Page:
The United States Department of Labor (DOL) regulations require all H-1B employers to maintain a list of records regarding the H-1B workers that they employ. These records are referred to as the public access file, or PAF. The PAF includes documentation of such information as the rate of pay for the H-1B workers and a summary of the benefits offered to H-1B workers, among others. One important record that must be included in the PAF is documentation that certain notice requirements were satisfied. The DOL regulations demand that notice be given to U.S. workers on or within 30 days before the employer files the Labor Condition Application or LCA with the Department of Labor. The LCA is a form employers must file with the DOL Employment and Training Administration (ETA) on behalf of employees applying for a non-immigrant H-1B work visa. The DOL provides specific guidance as to what information the notice must include. For instance, the notice must include the number of H-1B non-immigrants the employer is seeking to employ, the wages offered, the period of employment, the locations at which the H-1B nonimmigrants will be employed, as well as other information. While the H-1B employer has no control […]
After months of suspension, U.S. Citizenship and Immigration Services (USCIS) will resume premium processing for fiscal year 2019 H-1B petitions as of January 28, 2019. This includes the advanced degree exemption cases, often referred to as the “master’s cap.” In 2018, USCIS announced that H-1B premium processing would be suspended until February 2019 to reduce delays in processing and to address the backlog present in this highly sought-after category. While fiscal year 2019 cap cases and master’s cap cases will be eligible for premium processing going forward, USCIS noted that this service will remain suspended for all other H-1B petitions that were impacted by the original memo outlining the parameters of the suspension. Currently, premium processing is only available for pending fiscal year 2019 H-1B petitions, as the cap has already been met. USCIS plans to resume premium processing for all remaining H-1B petitions as the agency’s workload permits. The H-1B category provides work authorization for specialty occupations and receives many petitions every year. Premium processing creates a fast track allowing applicants to receive an answer on a petition within 15 calendar days, giving applicants peace of mind. If you are interested in applying for an H-1B visa or would […]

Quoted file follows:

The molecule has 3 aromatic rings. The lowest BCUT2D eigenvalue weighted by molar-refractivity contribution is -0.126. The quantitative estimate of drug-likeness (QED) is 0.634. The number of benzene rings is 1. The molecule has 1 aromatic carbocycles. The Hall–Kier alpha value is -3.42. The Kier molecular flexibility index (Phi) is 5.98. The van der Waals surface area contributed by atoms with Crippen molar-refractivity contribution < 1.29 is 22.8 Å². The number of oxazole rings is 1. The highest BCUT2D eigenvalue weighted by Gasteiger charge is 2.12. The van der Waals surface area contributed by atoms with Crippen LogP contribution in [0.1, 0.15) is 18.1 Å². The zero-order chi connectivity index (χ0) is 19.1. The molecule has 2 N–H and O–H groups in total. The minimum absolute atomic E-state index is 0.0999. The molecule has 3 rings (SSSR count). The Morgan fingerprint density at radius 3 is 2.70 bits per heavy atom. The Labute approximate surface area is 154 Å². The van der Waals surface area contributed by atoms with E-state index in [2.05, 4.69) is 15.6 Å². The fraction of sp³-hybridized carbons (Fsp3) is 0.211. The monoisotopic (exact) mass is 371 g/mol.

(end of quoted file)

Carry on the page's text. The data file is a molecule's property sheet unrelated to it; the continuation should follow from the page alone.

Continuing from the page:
Employers should take note of several changes the Department of Labor (DOL) has made to the labor condition application (LCA) that is currently in effect. Recent changes primarily effect employers who place H-1B dependent foreign national employees at offsite locations. Employers are mandated to have an approved LCA from the Department of Labor if they wish to file an H-1B petition. H-1B visa holders generally work in a specialty occupation. While LCAs are also required for other visa categories, the changes to the requirements apply specifically for the H-1B category. The LCA is crucial to the application process since it includes vital information about the proposed employment, such as the nature of the job, wage information and the location. The employer must also attest to the non-displacement of workers, that wage levels are set at or above the prevailing wage, and to comply with notice requirements. The updated LCA form requires an H-1B dependent employer to submit education documents to verify the qualifying degree if the foreign national is considered exempt based on a master’s degree. Determining whether an employer is H-1B dependent varies based on the individual employer. Only certain documents are acceptable to fulfill this exemption requirement. […]